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Author Notes:

Correspondence: John N. Oshinski, PhD, Department of Radiology, Emory University School of Medicine, 1364 Clifton Road, Atlanta, GA 30322; Tel 404.727.5894, Fax 404.712.5948, jnoshin@emory.edu

Authors' Contributions: JD Suever and PJ Watson contributed equally to this article

Acknowledgments: The authors would like to thank Susan Eder RT(MR) for her help in acquiring the images.

Subjects:

Research Funding:

This study was supported by National Science Foundation (NSF) Graduate Research Fellowship (Suever), American Heart Association (AHA) Grant-in-Aid 0855386E (Oshinski), and National Institutes of Health (NIH) Grant HL089160 (Oshinski).

Keywords:

  • Coronary vein motion
  • Cardiac resynchronization therapy
  • Coronary sinus
  • Magnetic resonance coronary venograms
  • Heart failure
  • Ejection fraction

Time-Resolved Analysis of Coronary Vein Motion and Cross-Sectional Area

Tools:

Journal Title:

Journal of Magnetic Resonance Imaging

Volume:

Volume 34, Number 4

Publisher:

, Pages 811-815

Type of Work:

Article | Post-print: After Peer Review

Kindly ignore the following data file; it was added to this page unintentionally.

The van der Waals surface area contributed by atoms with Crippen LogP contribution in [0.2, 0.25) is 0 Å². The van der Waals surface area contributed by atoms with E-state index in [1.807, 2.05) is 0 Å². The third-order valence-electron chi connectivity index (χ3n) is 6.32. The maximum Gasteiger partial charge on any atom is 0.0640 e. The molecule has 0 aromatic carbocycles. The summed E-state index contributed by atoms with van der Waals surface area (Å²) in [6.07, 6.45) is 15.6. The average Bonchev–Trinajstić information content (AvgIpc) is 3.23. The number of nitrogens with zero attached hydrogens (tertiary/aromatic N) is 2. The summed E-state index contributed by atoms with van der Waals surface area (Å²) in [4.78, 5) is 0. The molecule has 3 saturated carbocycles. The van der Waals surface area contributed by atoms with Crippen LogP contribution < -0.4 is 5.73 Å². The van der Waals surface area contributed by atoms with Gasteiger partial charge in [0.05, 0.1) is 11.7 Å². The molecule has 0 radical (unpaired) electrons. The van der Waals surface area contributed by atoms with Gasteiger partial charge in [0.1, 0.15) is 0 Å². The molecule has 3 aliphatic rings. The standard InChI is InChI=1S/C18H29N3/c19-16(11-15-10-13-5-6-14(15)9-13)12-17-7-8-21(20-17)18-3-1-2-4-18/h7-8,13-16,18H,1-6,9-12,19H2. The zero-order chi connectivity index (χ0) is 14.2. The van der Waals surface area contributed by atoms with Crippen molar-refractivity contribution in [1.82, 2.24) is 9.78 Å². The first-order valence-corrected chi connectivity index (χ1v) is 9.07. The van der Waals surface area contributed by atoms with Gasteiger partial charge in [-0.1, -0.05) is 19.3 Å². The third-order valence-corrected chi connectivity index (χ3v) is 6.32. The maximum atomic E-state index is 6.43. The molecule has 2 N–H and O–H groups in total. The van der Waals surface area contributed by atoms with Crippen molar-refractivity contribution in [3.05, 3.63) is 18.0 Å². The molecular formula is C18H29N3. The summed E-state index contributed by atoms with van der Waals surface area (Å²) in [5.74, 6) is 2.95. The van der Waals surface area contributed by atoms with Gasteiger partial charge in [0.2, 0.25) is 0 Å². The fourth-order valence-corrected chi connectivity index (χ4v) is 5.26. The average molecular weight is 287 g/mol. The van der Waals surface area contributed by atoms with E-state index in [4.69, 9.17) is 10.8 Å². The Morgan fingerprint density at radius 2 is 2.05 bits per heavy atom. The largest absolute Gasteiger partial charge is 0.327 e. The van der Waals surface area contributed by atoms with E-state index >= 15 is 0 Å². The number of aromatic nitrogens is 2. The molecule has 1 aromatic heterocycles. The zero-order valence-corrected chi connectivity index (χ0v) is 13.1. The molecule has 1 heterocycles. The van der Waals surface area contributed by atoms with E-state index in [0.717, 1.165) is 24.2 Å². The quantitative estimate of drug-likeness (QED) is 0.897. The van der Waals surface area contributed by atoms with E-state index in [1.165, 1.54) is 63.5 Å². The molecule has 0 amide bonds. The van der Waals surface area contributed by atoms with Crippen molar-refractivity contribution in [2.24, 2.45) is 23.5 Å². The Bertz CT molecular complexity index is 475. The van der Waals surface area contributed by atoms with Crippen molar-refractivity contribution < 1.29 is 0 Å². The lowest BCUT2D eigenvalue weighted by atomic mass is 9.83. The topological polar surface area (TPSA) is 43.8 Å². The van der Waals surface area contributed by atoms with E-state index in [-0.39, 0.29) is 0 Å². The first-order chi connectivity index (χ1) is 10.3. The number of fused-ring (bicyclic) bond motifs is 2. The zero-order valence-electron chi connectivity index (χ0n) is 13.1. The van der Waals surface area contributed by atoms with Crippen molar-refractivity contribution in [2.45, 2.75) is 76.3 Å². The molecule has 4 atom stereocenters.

Abstract:

Purpose To quantify periods of low motion and cross-sectional area changes of the coronary veins during the cardiac cycle for planning magnetic resonance coronary venograms (MRCV). Materials and Methods Images were acquired from nineteen patients with coronary artery disease (CAD) and thirteen patients scheduled for cardiac resynchronization therapy (CRT). The displacement and cross-sectional area of the coronary sinus was tracked and periods of low motion were defined as consecutive time points during which the position of the coronary sinus remained within a 0.67 mm diameter region. Patients were classified as systolic dominant or diastolic dominant based on the relative duration of their low motion periods. Results All CRT patients were classified as systolic dominant, and 32% of these had no separate diastolic rest period. All CAD patients with ejection fraction <35% were classified as systolic dominant, while all CAD patients with ejection fraction >35%were diastolic dominant. In 77% of all subjects, the cross-sectional area of the coronary sinus was larger in systole than in diastole. Conclusion The movement of the coronary sinus can be used to classify patients as either having a longer systolic or diastolic rest period. The classification of the CRT patients as systolic dominant suggests that MRCVs be acquired in systole for CRT planning; however, each patient’s low motion periods should be categorized to ensure the correct period is being utilized to minimize motion artifacts.

Copyright information:

© 2011 Wiley-Liss, Inc.

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